Hockey Injury Report: Dallas Stars’ Trevor Daley Out With High Ankle Sprain
Posted by Jenn F. on Wednesday, December 11th, 2013
Hockey is a rough and tumble sport that can take a seemingly innocuous fall and turn it into a real problem. Last Thursday, the Dallas Stars’ “dependable, durable” defenseman Trevor Daley left the game after a collision with James van Riemsdyk. Coach Lindy Ruff commented, “He’s got an injury that looks like it’s going to be a little bit of time. Our people will evaluate it, but I can just tell you that it’s going to be nothing that is going to be short-term.” Experts say Daley has a high ankle sprain, which could mean a four to eight-week absence. Unfortunately, this type of sports injury is a common reason for hockey players to find themselves benched.
Two Types Of Ankle Injuries Take Out NHL Players
A 2004 study of the St. Louis Blues and Dallas Stars found that five players sustained lateral sprains during that season. This common type of ankle sprain happens when the ligaments on the outside of the ankle stretch or tear. Usually, an accidental movement forces the sole of the foot to turn inward, causing pain and swelling in the twisted ankle. Players with lateral sprains were back to the game in 0-6 days (or a mean time of 1.4 days).
That same year, 14 Blues and Stars pro hockey players suffered from syndesmosis sprains. This type of sprain is also called a “high ankle sprain” because it occurs above the ankle joint. The “syndesmosis” is where the tibia and fibula bones come together, so a syndesmosis sprain affects at least one of the thick connective ligaments in the joint — the anterior inferior tibiofibular ligament, the posterior inferior tibiofibular ligament, or the transverse ligament. This ankle injury ranges from a minor overstretching of the ligament to an actual tear. In general, it takes twice as long for syndesmosis sprains to heal. The extended holiday from game play ranges from six to 137 days, with a mean time of 45 days.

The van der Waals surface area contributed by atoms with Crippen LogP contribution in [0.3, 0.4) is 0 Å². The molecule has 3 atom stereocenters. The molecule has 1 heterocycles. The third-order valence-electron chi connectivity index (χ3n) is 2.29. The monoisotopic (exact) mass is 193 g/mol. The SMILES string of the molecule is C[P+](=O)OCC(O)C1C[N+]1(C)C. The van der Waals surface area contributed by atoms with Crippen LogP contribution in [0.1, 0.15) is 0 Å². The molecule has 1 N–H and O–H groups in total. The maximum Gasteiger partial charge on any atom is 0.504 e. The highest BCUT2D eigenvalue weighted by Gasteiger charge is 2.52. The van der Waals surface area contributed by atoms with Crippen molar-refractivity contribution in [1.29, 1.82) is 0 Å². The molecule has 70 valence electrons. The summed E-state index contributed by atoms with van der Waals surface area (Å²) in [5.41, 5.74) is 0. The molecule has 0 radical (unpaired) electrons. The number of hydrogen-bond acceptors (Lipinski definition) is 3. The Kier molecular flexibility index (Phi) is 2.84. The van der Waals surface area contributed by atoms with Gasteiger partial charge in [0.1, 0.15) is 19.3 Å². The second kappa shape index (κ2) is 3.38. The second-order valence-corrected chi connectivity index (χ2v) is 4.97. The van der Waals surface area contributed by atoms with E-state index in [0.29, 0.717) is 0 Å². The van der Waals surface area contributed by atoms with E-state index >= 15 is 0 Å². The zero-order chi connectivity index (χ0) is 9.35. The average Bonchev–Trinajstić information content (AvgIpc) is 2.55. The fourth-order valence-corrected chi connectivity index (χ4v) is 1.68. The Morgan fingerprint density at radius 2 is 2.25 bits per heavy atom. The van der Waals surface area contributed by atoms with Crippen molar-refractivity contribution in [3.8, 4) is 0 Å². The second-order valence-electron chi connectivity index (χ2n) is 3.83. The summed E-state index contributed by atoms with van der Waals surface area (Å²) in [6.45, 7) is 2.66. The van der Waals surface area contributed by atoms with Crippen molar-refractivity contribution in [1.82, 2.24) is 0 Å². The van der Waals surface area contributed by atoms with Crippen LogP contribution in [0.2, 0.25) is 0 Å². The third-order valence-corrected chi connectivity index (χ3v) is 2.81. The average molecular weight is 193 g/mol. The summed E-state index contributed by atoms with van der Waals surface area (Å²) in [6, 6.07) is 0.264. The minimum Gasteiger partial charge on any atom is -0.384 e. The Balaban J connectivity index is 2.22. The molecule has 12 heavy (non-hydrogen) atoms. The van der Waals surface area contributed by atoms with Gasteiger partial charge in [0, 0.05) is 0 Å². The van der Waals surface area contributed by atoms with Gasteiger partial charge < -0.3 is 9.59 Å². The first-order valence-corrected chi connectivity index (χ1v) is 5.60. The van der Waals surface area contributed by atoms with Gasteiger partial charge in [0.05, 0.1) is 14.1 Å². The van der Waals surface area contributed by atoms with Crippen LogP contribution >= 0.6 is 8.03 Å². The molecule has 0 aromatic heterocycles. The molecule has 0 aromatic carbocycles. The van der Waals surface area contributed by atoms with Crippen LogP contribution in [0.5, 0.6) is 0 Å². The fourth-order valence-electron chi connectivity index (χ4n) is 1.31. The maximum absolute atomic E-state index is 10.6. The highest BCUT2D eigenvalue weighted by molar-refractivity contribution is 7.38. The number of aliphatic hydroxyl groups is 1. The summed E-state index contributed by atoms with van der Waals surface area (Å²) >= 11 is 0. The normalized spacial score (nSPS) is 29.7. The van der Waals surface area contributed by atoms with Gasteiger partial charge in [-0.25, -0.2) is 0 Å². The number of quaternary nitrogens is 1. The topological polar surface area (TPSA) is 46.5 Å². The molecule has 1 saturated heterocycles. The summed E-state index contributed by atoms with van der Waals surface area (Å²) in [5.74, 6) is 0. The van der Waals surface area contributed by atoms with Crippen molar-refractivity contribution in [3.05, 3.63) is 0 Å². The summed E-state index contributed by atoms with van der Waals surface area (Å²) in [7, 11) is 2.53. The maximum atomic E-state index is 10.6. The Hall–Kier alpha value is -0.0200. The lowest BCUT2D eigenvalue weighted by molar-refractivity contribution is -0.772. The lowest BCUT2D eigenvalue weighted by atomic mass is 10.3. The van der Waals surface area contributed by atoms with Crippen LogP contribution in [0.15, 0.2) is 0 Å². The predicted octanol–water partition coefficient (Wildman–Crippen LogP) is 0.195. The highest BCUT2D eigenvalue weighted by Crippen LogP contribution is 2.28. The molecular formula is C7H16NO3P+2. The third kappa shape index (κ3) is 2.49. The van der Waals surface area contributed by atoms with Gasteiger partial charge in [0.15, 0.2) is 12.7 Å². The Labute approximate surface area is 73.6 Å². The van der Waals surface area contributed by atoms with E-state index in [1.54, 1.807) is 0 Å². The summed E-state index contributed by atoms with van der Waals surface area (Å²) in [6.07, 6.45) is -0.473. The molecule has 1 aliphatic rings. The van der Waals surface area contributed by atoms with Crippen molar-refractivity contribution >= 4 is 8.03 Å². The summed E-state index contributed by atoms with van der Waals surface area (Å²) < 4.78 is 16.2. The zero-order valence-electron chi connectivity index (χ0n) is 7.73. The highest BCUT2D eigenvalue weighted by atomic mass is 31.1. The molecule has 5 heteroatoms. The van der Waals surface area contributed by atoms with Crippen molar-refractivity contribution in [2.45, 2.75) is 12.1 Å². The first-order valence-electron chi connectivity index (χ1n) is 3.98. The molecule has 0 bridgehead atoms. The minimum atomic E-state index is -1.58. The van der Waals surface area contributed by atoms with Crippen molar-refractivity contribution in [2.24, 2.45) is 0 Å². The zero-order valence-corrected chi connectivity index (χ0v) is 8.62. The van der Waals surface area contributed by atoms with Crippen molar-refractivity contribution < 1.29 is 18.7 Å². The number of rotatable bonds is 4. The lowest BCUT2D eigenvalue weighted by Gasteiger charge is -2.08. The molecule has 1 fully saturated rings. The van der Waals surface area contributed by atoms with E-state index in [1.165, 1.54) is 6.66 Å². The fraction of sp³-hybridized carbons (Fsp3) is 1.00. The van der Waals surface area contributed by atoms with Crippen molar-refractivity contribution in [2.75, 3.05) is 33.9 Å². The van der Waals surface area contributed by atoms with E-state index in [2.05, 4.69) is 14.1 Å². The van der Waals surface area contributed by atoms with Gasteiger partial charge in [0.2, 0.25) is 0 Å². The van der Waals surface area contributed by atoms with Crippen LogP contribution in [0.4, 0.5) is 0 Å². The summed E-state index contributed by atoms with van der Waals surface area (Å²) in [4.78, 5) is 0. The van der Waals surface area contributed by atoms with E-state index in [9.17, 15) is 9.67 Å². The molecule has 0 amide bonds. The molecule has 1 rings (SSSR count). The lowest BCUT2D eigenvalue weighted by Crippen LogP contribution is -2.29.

Younger Hockey Players Suffer High Ankle Sprains, Too
Researchers at the State University of New York at Buffalo report that younger athletes are also falling victim to high numbers of ankle sprains. “The risk of injury in youth hockey is high, due to contact from body-checking,” as well as players’ failure to keep their heads up and pay attention to their surroundings in addition to the puck, researchers concluded. Ankle sprains are one of the most common injuries and a source of significant lost playing time. Up to 18% of all ankle sprains are believed to be syndesmosis sprains, which often go undiagnosed and lead to calcification and chronic pain.
Have Patience With Ankle Sprain Recovery
Rest, ice, compression, and elevation are necessary for immediate acute treatment of all ankle sprains. Once swelling is under control, activity may gradually resume. Our NY sports medicine and physical therapy team helps athletes get into a program of walking, jogging, exercise band stretching and strength training.
Though there are taping methods and tight skate fittings, it can be difficult for hockey players to return right to the rink. We usually do not see a return to skating before six weeks with more serious ankle sprains. Blood supply to the syndesmosis is poor, which slows the healing rate. Also, any twisting, turning or pushing maneuvers can cause further tearing and delay healing even more. We advise that players avoid the temptation to “play through the pain,” as this only causes further ankle injury.
If you have any foot problems or pain, contact The Center for Podiatric Care and Sports Medicine. Dr. Josef J. Geldwert, Dr. Katherine Lai, Dr. Ryan Minara and Dr. Mariola Rivera have helped thousands of people get back on their feet. Unfortunately, we cannot give diagnoses or treatment advice online. Please make an appointment to see us if you live in the NY metropolitan area or seek out a podiatrist in your area.